God’s love and desire to save reach the very depths of human depravity and despair. No situation is so bleak or so rotten that God’s love cannot chase us down, fight for us, and welcome us into his family. Someone reading this reflection could need to hear that with crystal clear clarity: God can forgive you, even you.

That is the gospel, isn’t it?

In light of that, though, don’t you find the reading from Acts a challenge not just to pay lip service, but to live it out in practice?

The early community of believers in Jerusalem had been more than persecuted or oppressed; they had been hunted down. Saul of Tarsus was one of the most vociferous and vicious of those hunters, breathing, as Acts puts it, “threats and murder against the disciples of the Lord” (Acts 9:1). Spurred on by a zeal for the purity of God’s law, he sought to wipe out the church in its infancy. Today’s gospel gives us the familiar gardening image of pruning to allow for more growth; Saul wanted to take out the plant – roots and all – and burn it to ash.

How shocking, then, when this man experienced a radical change of heart and began to not only call himself a Christian but to work as a zealous apostle! I think we’d have to say we empathise with the Jerusalem church when we’re told they were afraid of him: “they could not believe he was really a disciple” (Acts 9:26).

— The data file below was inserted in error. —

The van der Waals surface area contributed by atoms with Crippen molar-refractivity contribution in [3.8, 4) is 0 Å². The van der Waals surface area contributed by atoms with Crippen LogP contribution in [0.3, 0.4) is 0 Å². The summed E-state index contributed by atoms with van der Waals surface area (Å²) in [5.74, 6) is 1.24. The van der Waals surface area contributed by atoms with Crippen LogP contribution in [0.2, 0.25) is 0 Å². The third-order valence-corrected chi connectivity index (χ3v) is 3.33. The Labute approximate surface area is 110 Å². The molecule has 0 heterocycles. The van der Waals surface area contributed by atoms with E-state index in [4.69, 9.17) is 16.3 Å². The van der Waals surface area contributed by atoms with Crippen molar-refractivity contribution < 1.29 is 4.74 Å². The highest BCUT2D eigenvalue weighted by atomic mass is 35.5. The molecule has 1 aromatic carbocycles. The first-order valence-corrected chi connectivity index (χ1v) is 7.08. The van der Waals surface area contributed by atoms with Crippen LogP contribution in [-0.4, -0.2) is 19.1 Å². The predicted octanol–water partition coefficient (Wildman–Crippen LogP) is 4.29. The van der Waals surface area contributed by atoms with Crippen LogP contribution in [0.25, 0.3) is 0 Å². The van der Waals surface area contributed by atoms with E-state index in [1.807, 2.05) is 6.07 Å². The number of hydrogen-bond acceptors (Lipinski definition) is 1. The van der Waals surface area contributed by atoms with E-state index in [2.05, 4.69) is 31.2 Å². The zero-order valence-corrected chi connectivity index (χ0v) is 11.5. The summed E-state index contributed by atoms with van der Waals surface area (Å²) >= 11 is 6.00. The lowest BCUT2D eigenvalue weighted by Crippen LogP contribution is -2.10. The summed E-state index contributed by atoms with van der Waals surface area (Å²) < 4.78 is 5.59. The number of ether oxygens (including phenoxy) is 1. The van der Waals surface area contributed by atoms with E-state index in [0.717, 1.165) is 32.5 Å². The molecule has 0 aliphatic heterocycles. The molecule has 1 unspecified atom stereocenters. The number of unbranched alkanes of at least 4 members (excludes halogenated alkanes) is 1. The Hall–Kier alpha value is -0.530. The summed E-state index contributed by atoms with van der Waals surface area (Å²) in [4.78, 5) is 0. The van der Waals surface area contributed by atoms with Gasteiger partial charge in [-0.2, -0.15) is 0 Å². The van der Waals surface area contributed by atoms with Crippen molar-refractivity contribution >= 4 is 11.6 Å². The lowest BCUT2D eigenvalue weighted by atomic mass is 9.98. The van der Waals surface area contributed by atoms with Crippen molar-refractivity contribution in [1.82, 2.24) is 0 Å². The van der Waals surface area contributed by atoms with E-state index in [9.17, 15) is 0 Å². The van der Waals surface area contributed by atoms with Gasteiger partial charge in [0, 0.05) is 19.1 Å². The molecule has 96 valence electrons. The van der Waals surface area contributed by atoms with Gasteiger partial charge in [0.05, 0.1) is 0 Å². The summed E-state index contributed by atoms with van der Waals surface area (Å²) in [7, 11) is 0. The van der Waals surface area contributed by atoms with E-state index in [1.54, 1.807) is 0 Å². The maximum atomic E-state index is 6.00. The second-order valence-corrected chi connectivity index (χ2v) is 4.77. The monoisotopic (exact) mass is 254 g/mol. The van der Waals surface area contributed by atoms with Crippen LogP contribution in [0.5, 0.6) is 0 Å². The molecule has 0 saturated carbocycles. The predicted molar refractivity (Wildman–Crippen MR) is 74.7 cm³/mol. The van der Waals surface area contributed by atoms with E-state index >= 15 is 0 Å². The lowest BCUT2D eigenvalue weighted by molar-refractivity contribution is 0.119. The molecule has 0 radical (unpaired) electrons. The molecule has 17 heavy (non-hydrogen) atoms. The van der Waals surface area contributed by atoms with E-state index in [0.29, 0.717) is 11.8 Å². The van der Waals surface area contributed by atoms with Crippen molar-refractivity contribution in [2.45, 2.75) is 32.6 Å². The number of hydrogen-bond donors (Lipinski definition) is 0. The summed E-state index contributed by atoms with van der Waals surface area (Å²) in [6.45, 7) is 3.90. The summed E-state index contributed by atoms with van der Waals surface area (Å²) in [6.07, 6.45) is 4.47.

They doubted the sincerity of his conversion. They doubted the reality of God’s power to transform and save lives, even lives like Saul of Tarsus.

It’s easy to say that God can, of course, save anyone. As hypotheticals, we readily agree that God is capable of that. We might even be willing to say that God would want to be that loving and forgiving. But when we see it in person, can we handle it?

How would you feel if someone with Saul’s track record turned up at Mass on a Sunday morning? Would you be able to offer your hand to them at the sign of peace?

But we do need to be extremely careful. People can approach the Church with ulterior motives or false stories. We mustn’t be gullible. Indeed, Scripture bears that out in the very same Book of Acts: We’re told the Bereans were “more noble than those in Thessalonica; they received the word with all eagerness, examining the Scriptures daily to see if these things were so” (Acts 17:11).

The difference, I think, is this: we should be prudent, discerning, and cautious. But we should not be fearful. Nor should we doubt God’s ability or willingness to save even the worst sinner.

If we slip into the territory of thinking God can’t or won’t forgive such and such a person; what does that say about the cross or us? Was Jesus not enough? You see, all of this always goes right back to Jesus. He’s at the heart of everything. How we treat people who come to Mass, or who we bump into in the street, or sit next to on the bus: all of that reflects what we believe about Jesus. Is he enough? Is the cross enough?



  • The Church as a ‘Field Hospital’, Pope Francis’ homily of 03.02.2015
  • Salvation, justification, and grace: CCC 1987-2005 (Catechism of the Catholic Church)